“On any given Sunday.” Not only is that a fantastic football movie starring Al Pacino and L.L. Cool J, but it is also a saying that rings true for NFL football each week. The pure uncertainty that comes with each Sunday is what makes this league great and is what makes football the most popular sport in America right now. Whether you’re setting your fantasy lineup, placing a bet, or cheering on your favorite team, Sunday is a day for football. But it was not always like that: Sunday used to be a day for rest and religion for millions. Don’t get me wrong — it still is for some, but now it seems that the NFL has taken over Sunday in many people’s lives. If this is to be the case, then why do they need Thursday too?
As Thanksgiving break has come to a close, so has the slate of Thanksgiving games. These Thursday night games are games that have clear cut value, as watching these games on Turkey Day have become a family tradition for many. Historically, people love watching the Cowboys and the Detroit Lions on this day, but this day is an exception. There are not going to be a lot of people who have a problem with Thanksgiving Thursday games, but every other Thursday night game? Many NFL analysts and TV personalities are calling for the abolishment of the weekly Thursday night game, and they have a legitimate gripe.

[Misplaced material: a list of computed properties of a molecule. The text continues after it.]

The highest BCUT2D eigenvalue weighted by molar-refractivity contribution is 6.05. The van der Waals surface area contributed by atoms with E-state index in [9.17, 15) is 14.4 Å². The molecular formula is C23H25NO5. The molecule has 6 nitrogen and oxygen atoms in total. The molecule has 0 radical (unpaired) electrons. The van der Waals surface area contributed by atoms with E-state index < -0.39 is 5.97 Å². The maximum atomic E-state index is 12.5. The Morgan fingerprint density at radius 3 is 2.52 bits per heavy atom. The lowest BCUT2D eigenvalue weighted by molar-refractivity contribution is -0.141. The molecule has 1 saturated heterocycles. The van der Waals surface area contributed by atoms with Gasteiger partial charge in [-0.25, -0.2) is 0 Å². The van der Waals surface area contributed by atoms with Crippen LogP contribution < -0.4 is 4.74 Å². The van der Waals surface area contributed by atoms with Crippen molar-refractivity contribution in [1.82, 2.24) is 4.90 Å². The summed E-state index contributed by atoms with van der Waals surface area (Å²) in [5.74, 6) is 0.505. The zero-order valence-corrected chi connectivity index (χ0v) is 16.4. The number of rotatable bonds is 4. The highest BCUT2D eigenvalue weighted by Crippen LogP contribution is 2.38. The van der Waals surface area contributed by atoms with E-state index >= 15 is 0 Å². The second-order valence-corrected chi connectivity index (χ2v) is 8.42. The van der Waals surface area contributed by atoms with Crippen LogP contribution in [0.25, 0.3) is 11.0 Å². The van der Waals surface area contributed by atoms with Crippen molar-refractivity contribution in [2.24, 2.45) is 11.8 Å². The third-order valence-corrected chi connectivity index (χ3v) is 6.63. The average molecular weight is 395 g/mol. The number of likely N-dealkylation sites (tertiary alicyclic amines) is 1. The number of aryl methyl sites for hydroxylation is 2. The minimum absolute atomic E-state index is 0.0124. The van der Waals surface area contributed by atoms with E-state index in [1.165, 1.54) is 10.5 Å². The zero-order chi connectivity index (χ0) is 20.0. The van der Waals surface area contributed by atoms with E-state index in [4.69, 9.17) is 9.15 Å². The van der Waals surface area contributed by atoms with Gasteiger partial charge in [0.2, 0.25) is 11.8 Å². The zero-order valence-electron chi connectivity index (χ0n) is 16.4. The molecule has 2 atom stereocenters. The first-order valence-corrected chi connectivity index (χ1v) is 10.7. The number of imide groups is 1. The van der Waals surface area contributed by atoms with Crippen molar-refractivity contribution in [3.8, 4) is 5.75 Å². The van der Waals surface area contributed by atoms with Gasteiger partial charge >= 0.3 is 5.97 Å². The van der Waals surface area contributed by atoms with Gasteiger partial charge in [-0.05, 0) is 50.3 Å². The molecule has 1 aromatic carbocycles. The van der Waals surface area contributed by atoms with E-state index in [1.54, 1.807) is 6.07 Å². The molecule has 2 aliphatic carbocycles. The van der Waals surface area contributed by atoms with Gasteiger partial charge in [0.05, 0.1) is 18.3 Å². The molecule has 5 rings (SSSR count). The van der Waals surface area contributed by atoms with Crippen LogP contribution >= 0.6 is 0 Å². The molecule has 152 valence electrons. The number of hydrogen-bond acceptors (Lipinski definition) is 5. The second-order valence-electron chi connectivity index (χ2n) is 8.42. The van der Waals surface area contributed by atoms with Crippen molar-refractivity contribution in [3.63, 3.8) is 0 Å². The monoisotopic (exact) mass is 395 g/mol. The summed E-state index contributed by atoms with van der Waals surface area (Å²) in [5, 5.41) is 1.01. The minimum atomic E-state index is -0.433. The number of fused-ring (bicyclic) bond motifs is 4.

The reason for these Thursday night games are to promote the game, give the people the entertainment that they want, and of course, to make as much money as possible. But what about the players? How do these short weeks where a team plays a Sunday game and has to come back and play 4 days late affect the team’s success and a player’s health? These are the considerations that people need take. These teams fly across the country, play in the most brutal contact sport there is, yet they are expected to be in top-notch physical shape with only a short amount of recovery time.
There has been plenty of debate about how to deal with the scheduling of these games. Do they cut the number of games and only allow them to be played at the end of the season when college football is over and catching that viewership is easier to do? Possibly, but there is a prevailing opinion among analysts that Thursday games at the beginning of the season can only be detrimental to player health and team development. These Thursday night games at the beginning of the season are being played when the physicality of the game is at its highest and the chemistry of the team is at its lowest. How do these games bode well for anybody but the fans and the NFL executives?
Sure, promotions may help, and they have certainly tried their hand at spicing the game up by adding “color rush” uniforms, but in all reality, these efforts have failed. The league has seen a substantial drop in rating during the 2016 season. Only time will tell if the NFL will do away with Thursday Night Football. According to a few sources, the NFL is considering ending or limiting Thursday Night Football by 2018. The NFL has denied those allegation, citing their commitment to Thursday Night Football. As players and coaches continue to speak out against Thursday night games, the pressure on the league to consider players safety and integrity of the game will mount. It will be interesting to see if either side budges any time soon.